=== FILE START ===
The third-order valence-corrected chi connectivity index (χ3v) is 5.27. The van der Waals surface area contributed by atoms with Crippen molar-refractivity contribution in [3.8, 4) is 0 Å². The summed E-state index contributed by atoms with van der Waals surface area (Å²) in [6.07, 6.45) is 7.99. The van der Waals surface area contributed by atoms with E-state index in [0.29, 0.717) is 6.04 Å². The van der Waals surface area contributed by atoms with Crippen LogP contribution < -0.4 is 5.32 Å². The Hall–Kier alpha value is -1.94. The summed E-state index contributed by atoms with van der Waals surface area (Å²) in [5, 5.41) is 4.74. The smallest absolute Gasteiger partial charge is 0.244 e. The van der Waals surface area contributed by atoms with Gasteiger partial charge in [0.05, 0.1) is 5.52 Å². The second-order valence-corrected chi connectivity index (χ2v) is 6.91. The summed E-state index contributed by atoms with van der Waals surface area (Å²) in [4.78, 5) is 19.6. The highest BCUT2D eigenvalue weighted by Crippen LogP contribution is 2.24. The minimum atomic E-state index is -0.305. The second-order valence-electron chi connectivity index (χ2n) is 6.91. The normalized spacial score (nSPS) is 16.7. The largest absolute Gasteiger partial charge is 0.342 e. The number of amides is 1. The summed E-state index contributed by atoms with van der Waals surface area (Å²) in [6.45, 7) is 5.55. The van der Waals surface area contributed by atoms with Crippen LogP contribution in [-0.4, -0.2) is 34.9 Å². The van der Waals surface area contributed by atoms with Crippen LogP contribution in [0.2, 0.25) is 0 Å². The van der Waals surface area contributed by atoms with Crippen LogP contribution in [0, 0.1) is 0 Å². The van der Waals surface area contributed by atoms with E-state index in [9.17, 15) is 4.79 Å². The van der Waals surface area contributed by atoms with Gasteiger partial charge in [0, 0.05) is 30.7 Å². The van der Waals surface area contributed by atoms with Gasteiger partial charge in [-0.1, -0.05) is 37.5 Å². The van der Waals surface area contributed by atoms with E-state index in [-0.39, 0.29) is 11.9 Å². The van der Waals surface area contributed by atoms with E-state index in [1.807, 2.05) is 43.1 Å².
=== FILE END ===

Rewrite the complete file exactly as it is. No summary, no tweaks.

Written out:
The third-order valence-corrected chi connectivity index (χ3v) is 5.27. The van der Waals surface area contributed by atoms with Crippen molar-refractivity contribution in [3.8, 4) is 0 Å². The summed E-state index contributed by atoms with van der Waals surface area (Å²) in [6.07, 6.45) is 7.99. The van der Waals surface area contributed by atoms with E-state index in [0.29, 0.717) is 6.04 Å². The van der Waals surface area contributed by atoms with Crippen LogP contribution < -0.4 is 5.32 Å². The Hall–Kier alpha value is -1.94. The summed E-state index contributed by atoms with van der Waals surface area (Å²) in [5, 5.41) is 4.74. The smallest absolute Gasteiger partial charge is 0.244 e. The van der Waals surface area contributed by atoms with Gasteiger partial charge in [0.05, 0.1) is 5.52 Å². The second-order valence-corrected chi connectivity index (χ2v) is 6.91. The summed E-state index contributed by atoms with van der Waals surface area (Å²) in [4.78, 5) is 19.6. The highest BCUT2D eigenvalue weighted by Crippen LogP contribution is 2.24. The minimum atomic E-state index is -0.305. The second-order valence-electron chi connectivity index (χ2n) is 6.91. The normalized spacial score (nSPS) is 16.7. The largest absolute Gasteiger partial charge is 0.342 e. The number of amides is 1. The summed E-state index contributed by atoms with van der Waals surface area (Å²) in [6.45, 7) is 5.55. The van der Waals surface area contributed by atoms with Crippen LogP contribution in [-0.4, -0.2) is 34.9 Å². The van der Waals surface area contributed by atoms with Crippen LogP contribution in [0.2, 0.25) is 0 Å². The van der Waals surface area contributed by atoms with Crippen LogP contribution in [0, 0.1) is 0 Å². The van der Waals surface area contributed by atoms with E-state index in [9.17, 15) is 4.79 Å². The van der Waals surface area contributed by atoms with Gasteiger partial charge in [0, 0.05) is 30.7 Å². The van der Waals surface area contributed by atoms with Gasteiger partial charge in [-0.1, -0.05) is 37.5 Å². The van der Waals surface area contributed by atoms with E-state index in [-0.39, 0.29) is 11.9 Å². The van der Waals surface area contributed by atoms with E-state index in [1.807, 2.05) is 43.1 Å².